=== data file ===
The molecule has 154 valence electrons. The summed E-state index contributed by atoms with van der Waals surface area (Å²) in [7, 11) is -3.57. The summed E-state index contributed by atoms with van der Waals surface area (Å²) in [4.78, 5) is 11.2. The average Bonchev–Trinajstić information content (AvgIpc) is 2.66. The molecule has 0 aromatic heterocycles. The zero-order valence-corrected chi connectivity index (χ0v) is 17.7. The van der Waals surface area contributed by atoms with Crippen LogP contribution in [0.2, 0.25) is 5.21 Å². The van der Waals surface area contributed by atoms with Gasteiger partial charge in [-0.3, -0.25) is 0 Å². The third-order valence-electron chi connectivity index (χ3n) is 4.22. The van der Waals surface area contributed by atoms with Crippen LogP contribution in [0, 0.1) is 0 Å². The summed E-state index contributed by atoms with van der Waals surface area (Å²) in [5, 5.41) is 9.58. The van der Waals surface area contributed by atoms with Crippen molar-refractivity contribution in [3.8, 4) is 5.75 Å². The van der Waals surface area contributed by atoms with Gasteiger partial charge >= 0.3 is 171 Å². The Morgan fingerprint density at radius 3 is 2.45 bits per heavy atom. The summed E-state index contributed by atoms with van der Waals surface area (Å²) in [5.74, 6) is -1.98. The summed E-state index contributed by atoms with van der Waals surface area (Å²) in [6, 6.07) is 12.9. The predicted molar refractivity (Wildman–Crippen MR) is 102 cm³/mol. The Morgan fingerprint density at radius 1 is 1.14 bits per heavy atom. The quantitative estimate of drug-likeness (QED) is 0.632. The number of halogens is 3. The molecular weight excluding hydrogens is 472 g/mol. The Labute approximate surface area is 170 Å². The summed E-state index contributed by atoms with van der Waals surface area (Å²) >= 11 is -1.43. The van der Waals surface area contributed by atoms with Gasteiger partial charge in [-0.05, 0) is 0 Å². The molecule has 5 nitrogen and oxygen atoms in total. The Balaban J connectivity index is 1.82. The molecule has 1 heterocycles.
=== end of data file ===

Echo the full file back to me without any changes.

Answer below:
The molecule has 154 valence electrons. The summed E-state index contributed by atoms with van der Waals surface area (Å²) in [7, 11) is -3.57. The summed E-state index contributed by atoms with van der Waals surface area (Å²) in [4.78, 5) is 11.2. The average Bonchev–Trinajstić information content (AvgIpc) is 2.66. The molecule has 0 aromatic heterocycles. The zero-order valence-corrected chi connectivity index (χ0v) is 17.7. The van der Waals surface area contributed by atoms with Crippen LogP contribution in [0.2, 0.25) is 5.21 Å². The van der Waals surface area contributed by atoms with Gasteiger partial charge in [-0.3, -0.25) is 0 Å². The third-order valence-electron chi connectivity index (χ3n) is 4.22. The van der Waals surface area contributed by atoms with Crippen LogP contribution in [0, 0.1) is 0 Å². The summed E-state index contributed by atoms with van der Waals surface area (Å²) in [5, 5.41) is 9.58. The van der Waals surface area contributed by atoms with Crippen molar-refractivity contribution in [3.8, 4) is 5.75 Å². The van der Waals surface area contributed by atoms with Gasteiger partial charge >= 0.3 is 171 Å². The Morgan fingerprint density at radius 3 is 2.45 bits per heavy atom. The summed E-state index contributed by atoms with van der Waals surface area (Å²) in [5.74, 6) is -1.98. The summed E-state index contributed by atoms with van der Waals surface area (Å²) in [6, 6.07) is 12.9. The predicted molar refractivity (Wildman–Crippen MR) is 102 cm³/mol. The Morgan fingerprint density at radius 1 is 1.14 bits per heavy atom. The quantitative estimate of drug-likeness (QED) is 0.632. The number of halogens is 3. The molecular weight excluding hydrogens is 472 g/mol. The Labute approximate surface area is 170 Å². The summed E-state index contributed by atoms with van der Waals surface area (Å²) >= 11 is -1.43. The van der Waals surface area contributed by atoms with Gasteiger partial charge in [-0.05, 0) is 0 Å². The molecule has 5 nitrogen and oxygen atoms in total. The Balaban J connectivity index is 1.82. The molecule has 1 heterocycles.